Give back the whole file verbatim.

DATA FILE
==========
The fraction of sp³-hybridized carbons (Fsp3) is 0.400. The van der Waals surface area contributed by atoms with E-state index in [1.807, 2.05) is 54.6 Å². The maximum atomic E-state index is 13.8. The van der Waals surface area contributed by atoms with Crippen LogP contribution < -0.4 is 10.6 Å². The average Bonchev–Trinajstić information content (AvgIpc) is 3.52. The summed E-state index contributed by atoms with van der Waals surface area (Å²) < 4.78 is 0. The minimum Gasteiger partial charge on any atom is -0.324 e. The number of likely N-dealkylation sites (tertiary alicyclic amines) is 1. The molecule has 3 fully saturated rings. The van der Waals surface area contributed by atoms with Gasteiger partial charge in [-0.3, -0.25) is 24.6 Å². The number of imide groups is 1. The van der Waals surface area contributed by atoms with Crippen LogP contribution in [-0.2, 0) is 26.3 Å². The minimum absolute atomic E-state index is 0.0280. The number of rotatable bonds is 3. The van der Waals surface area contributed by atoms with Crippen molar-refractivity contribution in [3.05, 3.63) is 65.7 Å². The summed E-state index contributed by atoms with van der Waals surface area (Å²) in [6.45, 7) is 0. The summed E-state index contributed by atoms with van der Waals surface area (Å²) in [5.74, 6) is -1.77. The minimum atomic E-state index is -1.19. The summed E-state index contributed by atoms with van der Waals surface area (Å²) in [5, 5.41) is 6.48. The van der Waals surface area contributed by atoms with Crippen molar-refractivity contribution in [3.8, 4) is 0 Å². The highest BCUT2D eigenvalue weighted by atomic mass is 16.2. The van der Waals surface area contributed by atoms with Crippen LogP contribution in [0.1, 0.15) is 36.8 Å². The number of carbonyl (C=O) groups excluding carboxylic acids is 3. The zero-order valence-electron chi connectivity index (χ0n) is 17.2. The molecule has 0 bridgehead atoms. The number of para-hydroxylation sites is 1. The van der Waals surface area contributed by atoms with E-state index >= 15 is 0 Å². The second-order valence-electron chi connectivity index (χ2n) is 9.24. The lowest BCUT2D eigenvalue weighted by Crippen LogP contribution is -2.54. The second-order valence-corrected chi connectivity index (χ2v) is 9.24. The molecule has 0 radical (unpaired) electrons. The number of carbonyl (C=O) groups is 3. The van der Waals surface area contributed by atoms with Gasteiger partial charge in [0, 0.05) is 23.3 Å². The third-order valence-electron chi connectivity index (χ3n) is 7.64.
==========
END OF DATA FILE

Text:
The fraction of sp³-hybridized carbons (Fsp3) is 0.400. The van der Waals surface area contributed by atoms with E-state index in [1.807, 2.05) is 54.6 Å². The maximum atomic E-state index is 13.8. The van der Waals surface area contributed by atoms with Crippen LogP contribution < -0.4 is 10.6 Å². The average Bonchev–Trinajstić information content (AvgIpc) is 3.52. The summed E-state index contributed by atoms with van der Waals surface area (Å²) < 4.78 is 0. The minimum Gasteiger partial charge on any atom is -0.324 e. The number of likely N-dealkylation sites (tertiary alicyclic amines) is 1. The molecule has 3 fully saturated rings. The van der Waals surface area contributed by atoms with Gasteiger partial charge in [-0.3, -0.25) is 24.6 Å². The number of imide groups is 1. The van der Waals surface area contributed by atoms with Crippen LogP contribution in [-0.2, 0) is 26.3 Å². The minimum absolute atomic E-state index is 0.0280. The number of rotatable bonds is 3. The van der Waals surface area contributed by atoms with Crippen molar-refractivity contribution in [3.05, 3.63) is 65.7 Å². The summed E-state index contributed by atoms with van der Waals surface area (Å²) in [6.45, 7) is 0. The summed E-state index contributed by atoms with van der Waals surface area (Å²) in [5.74, 6) is -1.77. The minimum atomic E-state index is -1.19. The summed E-state index contributed by atoms with van der Waals surface area (Å²) in [5, 5.41) is 6.48. The van der Waals surface area contributed by atoms with Crippen molar-refractivity contribution in [3.8, 4) is 0 Å². The highest BCUT2D eigenvalue weighted by atomic mass is 16.2. The van der Waals surface area contributed by atoms with Crippen LogP contribution in [0.1, 0.15) is 36.8 Å². The number of carbonyl (C=O) groups excluding carboxylic acids is 3. The zero-order valence-electron chi connectivity index (χ0n) is 17.2. The molecule has 0 bridgehead atoms. The number of para-hydroxylation sites is 1. The van der Waals surface area contributed by atoms with E-state index >= 15 is 0 Å². The second-order valence-electron chi connectivity index (χ2n) is 9.24. The lowest BCUT2D eigenvalue weighted by Crippen LogP contribution is -2.54. The second-order valence-corrected chi connectivity index (χ2v) is 9.24. The molecule has 0 radical (unpaired) electrons. The number of carbonyl (C=O) groups is 3. The van der Waals surface area contributed by atoms with Gasteiger partial charge in [0, 0.05) is 23.3 Å². The third-order valence-electron chi connectivity index (χ3n) is 7.64.